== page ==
ATLANTIC RESEARCH(ARC) has successfully ground tested a rocket-ramjet engine which could double the range of the Hughes AIM-120 Advanced Medium-Range Air-to-Air Missile (AMRAAM).

The June boost-sustain transition trial of the variable-flow ducted rocket (VFDR) was the final step before flight testing.

The VFDR is a solid-fuel rocket engine which transitions to ramjet operation, burning fuel-rich rocket-exhaust gases with air ducted into the combustion chamber.

Design features include a debris-free "nozzleless" booster, which eliminates the need for an ejectable rocket-boost nozzle. The solid-ramjet fuel generator allows for long-term storage of the missile, while a control valve modulates the gaseous fuel exhaust to provide variable thrust. This can be used to increase speed, decrease flight time and extend missile range.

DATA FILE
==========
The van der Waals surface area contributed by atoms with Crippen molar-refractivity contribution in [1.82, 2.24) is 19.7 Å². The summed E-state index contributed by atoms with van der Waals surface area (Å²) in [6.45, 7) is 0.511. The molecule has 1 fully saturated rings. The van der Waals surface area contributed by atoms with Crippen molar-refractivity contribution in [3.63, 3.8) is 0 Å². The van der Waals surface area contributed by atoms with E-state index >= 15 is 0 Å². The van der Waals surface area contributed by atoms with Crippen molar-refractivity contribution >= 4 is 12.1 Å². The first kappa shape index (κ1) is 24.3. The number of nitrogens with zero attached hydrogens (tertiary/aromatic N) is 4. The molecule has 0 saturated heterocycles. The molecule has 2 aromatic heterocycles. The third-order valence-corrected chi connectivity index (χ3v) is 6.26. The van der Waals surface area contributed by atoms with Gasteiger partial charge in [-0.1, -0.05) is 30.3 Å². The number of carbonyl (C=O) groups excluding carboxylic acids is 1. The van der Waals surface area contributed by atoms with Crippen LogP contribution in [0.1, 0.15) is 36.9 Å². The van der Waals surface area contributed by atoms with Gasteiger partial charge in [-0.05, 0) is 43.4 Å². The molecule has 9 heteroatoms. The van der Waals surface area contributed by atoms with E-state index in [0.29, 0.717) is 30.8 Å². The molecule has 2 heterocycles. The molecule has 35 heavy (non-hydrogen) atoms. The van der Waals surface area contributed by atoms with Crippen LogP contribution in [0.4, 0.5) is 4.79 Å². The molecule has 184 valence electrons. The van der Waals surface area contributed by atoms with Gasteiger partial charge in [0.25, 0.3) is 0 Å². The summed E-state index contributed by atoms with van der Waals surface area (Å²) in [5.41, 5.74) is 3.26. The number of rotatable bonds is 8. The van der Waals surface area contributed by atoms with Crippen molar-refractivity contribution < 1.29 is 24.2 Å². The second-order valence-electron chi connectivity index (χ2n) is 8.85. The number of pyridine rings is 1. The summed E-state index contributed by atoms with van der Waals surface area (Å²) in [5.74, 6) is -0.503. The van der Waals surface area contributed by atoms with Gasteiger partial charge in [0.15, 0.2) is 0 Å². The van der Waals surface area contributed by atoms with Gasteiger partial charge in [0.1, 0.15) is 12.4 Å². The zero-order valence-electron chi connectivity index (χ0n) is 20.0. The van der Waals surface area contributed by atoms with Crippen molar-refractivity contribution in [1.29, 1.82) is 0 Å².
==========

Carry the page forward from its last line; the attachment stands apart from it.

The full propulsion-system demonstration was the culmination of a ten-year, $50 million, advanced-development programme conducted jointly by ARC and Alliant Techsystems.

The boost-sustain transition test involved a flight-type engine, which was configured to mate with the front end of the AMRAAM.

An ARC-developed system supplied air direct to the inlets, thus reducing the cost of simulating supersonic flight.

Source: Flight International